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biology instinctive behaviour

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Introduction

Introduction . . . This report will be written about the exploitation of other animals by humans. In this report I will cover * Animal behaviour * Animal exploitation * Ethics and opinions In order to complete this report I will use several sources such as the internet and books. Animal behaviour In this section I will be writing about animal behaviour and the different ways it can be affected by various elements. Most animal behaviour requires communication. This communication can happen in many different ways such as sound, signals and chemicals. Instinctive behaviour . . . Instinctive behaviour is behaviour that is inherited from their parents, not learned. To be truly instinctive all animals of one or both sex of the same species must follow the same behaviour trait. For example, the stickleback (a fish) does not learn his complicated mating ceremony. Yet all male sticklebacks perform almost all the same actions. They are born with the pattern built into their nervous system. There are two different ways instinctive behaviour works, either by a stimulus or by hormone changes. Most instinctive behaviour is brought about by a stimulus. (A stimulus is something makes an animal act as it does). A reflex such as blinking at a bright light is an example of unlearned behaviour brought up by a stimulus. Another example is a turtle, its instincts are to head strait towards the ocean as soon as it is born and then return to the very same beach to mate and lay their eggs. To all animals it is also instinctive to communicate, hunt and avoid predators. In other cases it is dues to a hormone change. Hormone change in the animal kingdom works is in things such as reproduction, behaviour, migration, possible danger and recognising mates. For example, if you have got a train rushing towards adrenalin sets in. this is still instinctive behaviour but it is due to hormone change. Another example of this from the animal kingdom is many mammals. ...read more.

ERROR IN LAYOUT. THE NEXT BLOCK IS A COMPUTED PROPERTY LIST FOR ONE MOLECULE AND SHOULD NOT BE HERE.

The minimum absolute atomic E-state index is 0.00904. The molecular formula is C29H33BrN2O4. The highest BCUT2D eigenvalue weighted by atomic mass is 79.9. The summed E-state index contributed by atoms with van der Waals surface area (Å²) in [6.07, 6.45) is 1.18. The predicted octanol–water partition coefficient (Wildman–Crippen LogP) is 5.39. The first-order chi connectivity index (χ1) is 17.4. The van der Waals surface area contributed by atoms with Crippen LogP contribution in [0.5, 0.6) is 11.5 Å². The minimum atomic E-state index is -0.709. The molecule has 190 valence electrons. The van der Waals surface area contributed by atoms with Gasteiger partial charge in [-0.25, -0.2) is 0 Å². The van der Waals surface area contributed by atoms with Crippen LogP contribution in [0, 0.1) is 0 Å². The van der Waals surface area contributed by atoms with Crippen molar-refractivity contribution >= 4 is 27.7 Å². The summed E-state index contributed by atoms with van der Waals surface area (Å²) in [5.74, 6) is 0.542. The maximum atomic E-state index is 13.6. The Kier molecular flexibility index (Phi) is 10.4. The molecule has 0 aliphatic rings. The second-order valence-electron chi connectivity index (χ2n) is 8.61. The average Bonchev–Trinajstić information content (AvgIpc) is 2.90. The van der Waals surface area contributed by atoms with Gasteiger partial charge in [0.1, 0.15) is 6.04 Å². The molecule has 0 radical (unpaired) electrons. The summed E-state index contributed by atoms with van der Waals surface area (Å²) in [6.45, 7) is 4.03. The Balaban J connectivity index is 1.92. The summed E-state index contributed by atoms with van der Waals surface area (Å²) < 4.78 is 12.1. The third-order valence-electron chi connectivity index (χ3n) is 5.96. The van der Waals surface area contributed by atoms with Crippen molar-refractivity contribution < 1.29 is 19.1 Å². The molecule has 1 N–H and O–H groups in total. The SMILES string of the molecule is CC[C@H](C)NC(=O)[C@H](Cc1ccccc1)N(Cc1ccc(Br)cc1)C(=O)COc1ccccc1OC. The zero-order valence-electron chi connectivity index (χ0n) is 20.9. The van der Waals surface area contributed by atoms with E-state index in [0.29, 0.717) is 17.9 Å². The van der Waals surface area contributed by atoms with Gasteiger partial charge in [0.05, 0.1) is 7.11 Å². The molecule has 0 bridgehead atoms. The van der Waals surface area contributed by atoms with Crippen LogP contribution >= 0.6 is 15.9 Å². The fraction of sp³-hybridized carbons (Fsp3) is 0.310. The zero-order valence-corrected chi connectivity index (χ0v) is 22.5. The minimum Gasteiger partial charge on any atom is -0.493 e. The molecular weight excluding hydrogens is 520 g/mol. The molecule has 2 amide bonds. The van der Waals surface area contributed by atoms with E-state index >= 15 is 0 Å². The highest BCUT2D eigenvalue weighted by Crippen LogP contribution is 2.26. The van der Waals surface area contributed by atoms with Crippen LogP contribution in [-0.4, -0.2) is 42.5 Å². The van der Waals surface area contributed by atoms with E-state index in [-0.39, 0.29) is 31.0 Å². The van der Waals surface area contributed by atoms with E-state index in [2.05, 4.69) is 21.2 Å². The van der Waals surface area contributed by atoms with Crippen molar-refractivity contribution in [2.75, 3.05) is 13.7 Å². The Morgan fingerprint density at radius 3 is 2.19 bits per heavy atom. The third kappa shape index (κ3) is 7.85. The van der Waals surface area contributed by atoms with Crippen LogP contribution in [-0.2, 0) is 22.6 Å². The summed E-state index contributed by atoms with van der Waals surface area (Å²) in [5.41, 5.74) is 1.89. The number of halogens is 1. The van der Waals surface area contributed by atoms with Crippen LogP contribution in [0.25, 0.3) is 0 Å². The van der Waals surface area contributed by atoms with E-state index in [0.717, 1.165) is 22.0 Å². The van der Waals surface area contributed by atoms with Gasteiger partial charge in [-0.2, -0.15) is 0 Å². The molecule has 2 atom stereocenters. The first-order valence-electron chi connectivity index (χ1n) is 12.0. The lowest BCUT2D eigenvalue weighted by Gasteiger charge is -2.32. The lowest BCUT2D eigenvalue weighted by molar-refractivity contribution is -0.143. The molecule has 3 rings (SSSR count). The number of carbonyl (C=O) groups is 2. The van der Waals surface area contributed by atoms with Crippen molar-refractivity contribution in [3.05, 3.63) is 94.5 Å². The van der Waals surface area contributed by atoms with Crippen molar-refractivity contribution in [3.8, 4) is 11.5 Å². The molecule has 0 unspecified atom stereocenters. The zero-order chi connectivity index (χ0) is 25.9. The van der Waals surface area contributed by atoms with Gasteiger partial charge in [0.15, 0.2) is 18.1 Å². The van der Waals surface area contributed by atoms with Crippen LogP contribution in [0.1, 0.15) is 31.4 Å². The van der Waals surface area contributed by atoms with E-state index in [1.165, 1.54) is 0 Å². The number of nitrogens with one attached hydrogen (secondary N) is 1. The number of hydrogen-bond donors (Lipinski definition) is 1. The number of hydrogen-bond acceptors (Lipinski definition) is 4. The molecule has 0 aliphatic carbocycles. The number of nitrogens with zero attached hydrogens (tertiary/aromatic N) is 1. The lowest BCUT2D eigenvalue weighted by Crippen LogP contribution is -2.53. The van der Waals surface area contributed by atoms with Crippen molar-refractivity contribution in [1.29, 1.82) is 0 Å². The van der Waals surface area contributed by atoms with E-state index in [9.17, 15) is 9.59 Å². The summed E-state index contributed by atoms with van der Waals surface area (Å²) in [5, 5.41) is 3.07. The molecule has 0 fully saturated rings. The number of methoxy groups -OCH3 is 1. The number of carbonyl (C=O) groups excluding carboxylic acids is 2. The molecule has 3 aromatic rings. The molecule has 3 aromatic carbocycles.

Middle

The halal and shechita method, used by Moslems and Jews, involves cutting the neck without stunning the animals. Shooting may be at close quarters, e.g. of horses, or from a distance, e.g. birds and rabbits. Fish caught at sea or by angler's die of asphyxia, when they are taken out of the water; anglers sometimes throw fish back after withdrawing the hooks; the fish may then die of inability to eat, or microbial or fungal infections. Trapping, snaring and hunting are rarely used in Britain for animals which are to be eaten. Animals Animals/Weight per annum Method of Slaughter chickens chickens turkeys ducks sheep sheep sheep pigs cattle cattle horses deer birds 600 million Not known 35 million 10 million 18 million 2 million 12 million 14 million 4 million 3 million 0.05 million 0.03 million 5 million electrical stunning and sticking Cutting carotid artery /jugular vein electrical stunning and sticking electrical stunning and sticking electrical stunning and sticking captive bolt and sticking cutting carotid artery /jugular vein electrical stunning and sticking captive bolt/percussion stunning and sticking cutting carotid artery /jugular vein shooting shooting and hunting shooting Few people who eat meat or fish, or products made from them are aware how the animals are killed. Penetrating captive bolts kill the animals most quickly, and percussion is also effective, if they are stuck before they come round. Electric stunning is probably very painful, because the animals are fully conscious when they are electrocuted. It would be impractical to anaesthetise the animals before electrocuting them, and the procedure of slaughter with carbon dioxide is too slow, although the animals die quite quickly. The challenge to the meat and fish industry is to devise methods of killing animals and fish in more humane ways, but this may not be possible on an industrial scale. It is likely that kinder and less stressful methods would make meat and fish more expensive. ...read more.